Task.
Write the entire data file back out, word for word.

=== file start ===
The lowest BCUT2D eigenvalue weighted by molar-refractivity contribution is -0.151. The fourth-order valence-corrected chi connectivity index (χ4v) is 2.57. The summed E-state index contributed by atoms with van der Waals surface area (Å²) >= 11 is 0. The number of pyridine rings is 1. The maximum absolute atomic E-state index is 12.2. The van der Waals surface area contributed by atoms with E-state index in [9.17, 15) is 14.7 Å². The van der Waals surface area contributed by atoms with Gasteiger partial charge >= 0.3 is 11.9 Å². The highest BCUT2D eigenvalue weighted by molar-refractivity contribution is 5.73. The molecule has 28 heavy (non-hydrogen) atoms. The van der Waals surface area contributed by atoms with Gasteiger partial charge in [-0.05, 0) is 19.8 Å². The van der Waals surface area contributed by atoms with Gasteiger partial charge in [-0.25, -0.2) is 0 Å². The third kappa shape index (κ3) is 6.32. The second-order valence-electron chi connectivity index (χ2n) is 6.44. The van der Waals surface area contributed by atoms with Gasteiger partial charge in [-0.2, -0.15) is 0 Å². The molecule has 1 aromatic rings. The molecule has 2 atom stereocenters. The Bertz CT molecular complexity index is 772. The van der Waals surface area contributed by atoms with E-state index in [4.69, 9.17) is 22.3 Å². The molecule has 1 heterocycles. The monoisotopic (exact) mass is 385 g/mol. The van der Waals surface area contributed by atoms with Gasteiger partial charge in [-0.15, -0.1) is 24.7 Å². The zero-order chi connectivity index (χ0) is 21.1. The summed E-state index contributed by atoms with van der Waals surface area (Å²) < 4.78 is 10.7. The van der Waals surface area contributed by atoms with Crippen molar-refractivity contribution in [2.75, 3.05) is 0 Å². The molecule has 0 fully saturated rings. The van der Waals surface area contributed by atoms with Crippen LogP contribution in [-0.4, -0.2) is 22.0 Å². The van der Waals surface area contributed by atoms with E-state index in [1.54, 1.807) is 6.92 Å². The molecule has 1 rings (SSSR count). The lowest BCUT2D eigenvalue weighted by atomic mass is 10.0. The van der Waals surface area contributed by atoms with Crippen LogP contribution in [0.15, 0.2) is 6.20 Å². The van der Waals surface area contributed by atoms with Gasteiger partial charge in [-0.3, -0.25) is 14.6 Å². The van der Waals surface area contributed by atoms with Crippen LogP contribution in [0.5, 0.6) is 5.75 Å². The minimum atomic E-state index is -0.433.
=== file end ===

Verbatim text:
The lowest BCUT2D eigenvalue weighted by molar-refractivity contribution is -0.151. The fourth-order valence-corrected chi connectivity index (χ4v) is 2.57. The summed E-state index contributed by atoms with van der Waals surface area (Å²) >= 11 is 0. The number of pyridine rings is 1. The maximum absolute atomic E-state index is 12.2. The van der Waals surface area contributed by atoms with E-state index in [9.17, 15) is 14.7 Å². The van der Waals surface area contributed by atoms with Gasteiger partial charge >= 0.3 is 11.9 Å². The highest BCUT2D eigenvalue weighted by molar-refractivity contribution is 5.73. The molecule has 28 heavy (non-hydrogen) atoms. The van der Waals surface area contributed by atoms with Gasteiger partial charge in [-0.05, 0) is 19.8 Å². The van der Waals surface area contributed by atoms with Gasteiger partial charge in [-0.25, -0.2) is 0 Å². The third kappa shape index (κ3) is 6.32. The second-order valence-electron chi connectivity index (χ2n) is 6.44. The van der Waals surface area contributed by atoms with Gasteiger partial charge in [-0.2, -0.15) is 0 Å². The molecule has 1 aromatic rings. The molecule has 2 atom stereocenters. The Bertz CT molecular complexity index is 772. The van der Waals surface area contributed by atoms with E-state index in [4.69, 9.17) is 22.3 Å². The molecule has 1 heterocycles. The monoisotopic (exact) mass is 385 g/mol. The van der Waals surface area contributed by atoms with Gasteiger partial charge in [-0.15, -0.1) is 24.7 Å². The zero-order chi connectivity index (χ0) is 21.1. The summed E-state index contributed by atoms with van der Waals surface area (Å²) < 4.78 is 10.7. The van der Waals surface area contributed by atoms with Crippen molar-refractivity contribution in [2.75, 3.05) is 0 Å². The molecule has 0 fully saturated rings. The van der Waals surface area contributed by atoms with Crippen LogP contribution in [-0.4, -0.2) is 22.0 Å². The van der Waals surface area contributed by atoms with E-state index in [1.54, 1.807) is 6.92 Å². The molecule has 1 rings (SSSR count). The lowest BCUT2D eigenvalue weighted by atomic mass is 10.0. The van der Waals surface area contributed by atoms with Crippen LogP contribution in [0.15, 0.2) is 6.20 Å². The van der Waals surface area contributed by atoms with Gasteiger partial charge in [-0.3, -0.25) is 14.6 Å². The van der Waals surface area contributed by atoms with Crippen LogP contribution in [0.5, 0.6) is 5.75 Å². The minimum atomic E-state index is -0.433.